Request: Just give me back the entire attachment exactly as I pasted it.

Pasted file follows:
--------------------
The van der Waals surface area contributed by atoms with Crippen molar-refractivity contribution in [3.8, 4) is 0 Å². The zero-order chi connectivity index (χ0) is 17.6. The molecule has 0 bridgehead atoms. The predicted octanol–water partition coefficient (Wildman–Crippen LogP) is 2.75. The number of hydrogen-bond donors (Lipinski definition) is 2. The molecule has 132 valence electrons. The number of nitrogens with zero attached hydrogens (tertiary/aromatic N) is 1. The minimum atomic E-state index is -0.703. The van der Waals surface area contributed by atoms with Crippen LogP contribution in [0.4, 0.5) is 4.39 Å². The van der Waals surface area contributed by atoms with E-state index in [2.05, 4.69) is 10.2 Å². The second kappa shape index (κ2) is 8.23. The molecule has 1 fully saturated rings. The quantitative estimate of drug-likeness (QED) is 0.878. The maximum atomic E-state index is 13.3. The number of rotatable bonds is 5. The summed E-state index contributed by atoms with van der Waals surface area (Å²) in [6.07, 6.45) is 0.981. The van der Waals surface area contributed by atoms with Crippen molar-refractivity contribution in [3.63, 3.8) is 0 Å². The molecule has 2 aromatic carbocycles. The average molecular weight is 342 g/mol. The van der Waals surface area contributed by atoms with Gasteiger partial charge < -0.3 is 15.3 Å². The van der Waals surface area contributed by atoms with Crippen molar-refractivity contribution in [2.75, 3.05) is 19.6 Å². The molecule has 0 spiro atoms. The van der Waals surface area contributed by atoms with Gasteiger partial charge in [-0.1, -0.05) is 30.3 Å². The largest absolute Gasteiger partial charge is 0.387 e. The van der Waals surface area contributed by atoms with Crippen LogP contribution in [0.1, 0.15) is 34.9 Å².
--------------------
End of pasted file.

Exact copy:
The van der Waals surface area contributed by atoms with Crippen molar-refractivity contribution in [3.8, 4) is 0 Å². The zero-order chi connectivity index (χ0) is 17.6. The molecule has 0 bridgehead atoms. The predicted octanol–water partition coefficient (Wildman–Crippen LogP) is 2.75. The number of hydrogen-bond donors (Lipinski definition) is 2. The molecule has 132 valence electrons. The number of nitrogens with zero attached hydrogens (tertiary/aromatic N) is 1. The minimum atomic E-state index is -0.703. The van der Waals surface area contributed by atoms with Crippen LogP contribution in [0.4, 0.5) is 4.39 Å². The van der Waals surface area contributed by atoms with E-state index in [2.05, 4.69) is 10.2 Å². The second kappa shape index (κ2) is 8.23. The molecule has 1 fully saturated rings. The quantitative estimate of drug-likeness (QED) is 0.878. The maximum atomic E-state index is 13.3. The number of rotatable bonds is 5. The summed E-state index contributed by atoms with van der Waals surface area (Å²) in [6.07, 6.45) is 0.981. The van der Waals surface area contributed by atoms with Crippen molar-refractivity contribution in [3.63, 3.8) is 0 Å². The molecule has 2 aromatic carbocycles. The average molecular weight is 342 g/mol. The van der Waals surface area contributed by atoms with Gasteiger partial charge < -0.3 is 15.3 Å². The van der Waals surface area contributed by atoms with Crippen molar-refractivity contribution in [2.75, 3.05) is 19.6 Å². The molecule has 0 spiro atoms. The van der Waals surface area contributed by atoms with Gasteiger partial charge in [-0.1, -0.05) is 30.3 Å². The largest absolute Gasteiger partial charge is 0.387 e. The van der Waals surface area contributed by atoms with Crippen LogP contribution in [0.1, 0.15) is 34.9 Å².